Thursday, January 14, 2016

Another Look at Building 7




Another Look at Building 7
Winslow Myers
The shock of President Kennedy’s assassination back in 1963 on my impressionable 21 year old mind led me to the usual articles, fictional films, and documentaries about who did it and why. Did Oswald act alone? Was there something on the grassy knoll? More than 50 years later, definitive answers are as elusive as ever. Then in 1968 we lost both Martin Luther King, Jr. and Bobby Kennedy. Again, conspiracy theories became legion, but nothing has ever been nailed down. 

John Kennedy’s mysterious death began decades of mistrust between citizens and government, intensified by evasions and outright lies on the part of many subsequent U.S. administrations, from Watergate, to the Gulf of Tonkin, to overestimates of success in Vietnam, to the realization that a gigantic secret bureaucracy is trawling who we email and telephone. 

Our leaders often urge us to become civically engaged beyond mere voting, as Obama did in his latest State of the Union address. But there has been a divisive tension between a presumed need for secrecy and an informed citizenry—a tension that encourages conspiracy theory at its most paranoid. 

A further grave wound to our civil cohesion came on September 11, 2001. The dust had barely settled before the conspiracy theorists were once again hard at work. Such theories, considered far-fetched by most Americans, gained some traction by way of the Bush administration’s perverse response to 9/11.  While 15 of the conspirators who brought down the twin towers were Saudi, George W. Bush and colleagues began to beat the drums for an invasion of—Iraq. 

Like millions around the world, I could see no connection to 9/11 and no good reasons for war. Aluminum tubes? Uranium in Niger? Weapons of mass destruction? The evidence seemed flimsy. But the U.S. attacked anyway, cobbling together a “coalition of the willing” to employ “shock and awe.” The result was the greatest foreign policy disaster in our country’s history. The Iraqis didn’t greet us as liberators. There were no weapons of mass destruction. Every rationale the cocksure Bush administration gave for the invasion has been proven bogus. And the blowback, all the way forward to the contemporary rise of ISIS, is still unfolding. 

Though it was obvious that what Bush and Cheney told us about Iraq wasn’t true, when the 9/11 Commission Report was published in 2004, I registered the gravitas of the Commission members and accepted their findings. However, at the urging of a friend in the construction business, I recently watched the 15 minute film narrated by Ed Asner, about one huge loose end in the events of 9/11: the collapse of World Trade Center Building No. 7: (Solving the Mystery of Building 7, produced by AE9/11Truth  https://www.youtube.com/watch?v=Dkc5w-eP39E). (Make into link?)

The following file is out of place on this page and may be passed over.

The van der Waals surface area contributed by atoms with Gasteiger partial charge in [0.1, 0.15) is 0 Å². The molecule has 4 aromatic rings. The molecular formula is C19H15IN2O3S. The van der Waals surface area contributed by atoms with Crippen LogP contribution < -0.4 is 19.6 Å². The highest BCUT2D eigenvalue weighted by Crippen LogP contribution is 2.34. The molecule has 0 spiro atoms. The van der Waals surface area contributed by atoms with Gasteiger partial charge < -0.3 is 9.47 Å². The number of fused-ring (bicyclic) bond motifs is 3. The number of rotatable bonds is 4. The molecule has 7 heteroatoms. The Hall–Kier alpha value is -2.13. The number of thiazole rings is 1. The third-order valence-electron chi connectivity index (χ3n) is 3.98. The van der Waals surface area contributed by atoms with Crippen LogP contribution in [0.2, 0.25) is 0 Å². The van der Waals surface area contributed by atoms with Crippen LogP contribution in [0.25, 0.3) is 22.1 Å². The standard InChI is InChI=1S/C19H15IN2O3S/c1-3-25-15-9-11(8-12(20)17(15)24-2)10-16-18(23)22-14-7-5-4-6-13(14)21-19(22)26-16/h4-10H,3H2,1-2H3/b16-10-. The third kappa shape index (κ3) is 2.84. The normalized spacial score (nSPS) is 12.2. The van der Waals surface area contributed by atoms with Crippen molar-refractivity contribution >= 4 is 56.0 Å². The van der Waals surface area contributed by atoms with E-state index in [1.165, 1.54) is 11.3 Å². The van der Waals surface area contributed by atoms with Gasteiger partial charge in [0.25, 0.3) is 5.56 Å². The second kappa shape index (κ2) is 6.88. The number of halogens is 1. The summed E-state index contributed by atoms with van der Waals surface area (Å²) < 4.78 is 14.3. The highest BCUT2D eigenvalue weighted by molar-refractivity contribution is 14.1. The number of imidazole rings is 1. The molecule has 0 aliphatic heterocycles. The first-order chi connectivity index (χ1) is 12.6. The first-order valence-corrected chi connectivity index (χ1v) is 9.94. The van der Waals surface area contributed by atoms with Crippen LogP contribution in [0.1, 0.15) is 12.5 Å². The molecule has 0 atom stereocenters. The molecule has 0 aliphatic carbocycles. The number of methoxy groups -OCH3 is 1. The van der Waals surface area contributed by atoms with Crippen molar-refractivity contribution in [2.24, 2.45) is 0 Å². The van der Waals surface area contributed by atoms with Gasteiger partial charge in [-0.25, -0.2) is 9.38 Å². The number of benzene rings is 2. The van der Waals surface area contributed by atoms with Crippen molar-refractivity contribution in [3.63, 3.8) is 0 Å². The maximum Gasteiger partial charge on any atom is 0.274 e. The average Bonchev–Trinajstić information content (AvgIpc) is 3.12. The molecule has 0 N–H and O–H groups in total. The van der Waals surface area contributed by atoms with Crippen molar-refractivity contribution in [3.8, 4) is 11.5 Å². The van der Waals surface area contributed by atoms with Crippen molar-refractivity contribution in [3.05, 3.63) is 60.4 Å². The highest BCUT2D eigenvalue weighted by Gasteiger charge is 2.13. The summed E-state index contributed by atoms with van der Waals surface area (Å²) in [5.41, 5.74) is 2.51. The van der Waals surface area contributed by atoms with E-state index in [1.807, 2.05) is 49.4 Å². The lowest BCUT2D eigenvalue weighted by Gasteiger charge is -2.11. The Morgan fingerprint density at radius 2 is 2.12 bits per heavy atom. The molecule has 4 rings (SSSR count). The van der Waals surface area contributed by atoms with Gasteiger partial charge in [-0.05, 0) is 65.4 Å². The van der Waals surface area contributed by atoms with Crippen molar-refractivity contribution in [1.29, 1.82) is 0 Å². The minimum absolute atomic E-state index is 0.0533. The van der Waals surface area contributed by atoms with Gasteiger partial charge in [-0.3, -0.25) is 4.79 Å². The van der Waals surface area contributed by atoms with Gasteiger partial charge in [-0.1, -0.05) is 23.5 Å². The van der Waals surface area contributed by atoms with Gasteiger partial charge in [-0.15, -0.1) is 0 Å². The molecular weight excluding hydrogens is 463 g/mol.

Leaving conspiracy aside, the hard facts are very troubling. Everyone remembers the horror of the twin towers collapsing on the morning of 9/11 shortly after being struck by two hijacked planes. But a third skyscraper, Building 7, collapsed at 5:20 that afternoon. The impact of the two jet airplanes and the large quantities of burning fuel were given as the reason for the fall of the twin towers, but there was no airplane or jet fuel involved in Building 7’s collapse. Strangely enough, the 9/11 Commission Report published in 2004 didn’t even mention Building 7. A 47-story building collapsed straight down into its own footprint for no apparent reason, and there wasn’t a word about it in the initial 9/11 official story.

Finally, after loud protests, the government produced a lengthy report in 2008 by the National Institute of Standards and Technology (NIST) that claimed office fires were responsible for the collapse of Building 7. The two thousand architects and engineers of AE9/11Truth, however, don’t buy the NIST explanation. In the Asner film, some of these experts in their respective fields present credible explanations in the areas of structural steel, demolition, fire fighting, fire protection, metallurgy and explosives. Their evidence is overwhelming that the building came down in a controlled demolition. 

As someone who would prefer to avoid conspiracy theory, I find it congenial to stay with the established scientific facts. I’d like to see experts on opposing sides of the issue going toe to toe and arguing openly about who is right. The issues are based in established principles of science and engineering. It shouldn’t be that hard to determine the truth.

Pondering the implications of the collapse of Building 7 ought to remain a separate step altogether, avoiding the temptation to wonder about inside jobs, Al Quaeda, and all the other suspicions native to our experience of deception from whatever quarter. But if a further step leads downward into that darkness, it will be easier to face it armed with the truth about how the collapse actually occurred. Kudos to those persistent architects and engineers calling for a new independent investigation of what happened to World Trade Center Building No. 7.

Wednesday, January 13, 2016

How Does It End?

 

As North Korea dug tunnels at its nuclear test site last fall, watched by American spy satellites, the Obama administration was preparing a test of its own in the Nevada desert. A fighter jet took off with a mock version of the nation’s first precision-guided atom bomb. Adapted from an older weapon, it was designed with problems like North Korea in mind: Its computer brain and four maneuverable fins let it zero in on deeply buried targets like testing tunnels and weapon sites. And its yield, the bomb’s explosive force, can be dialed up or down depending on the target, to minimize collateral damage.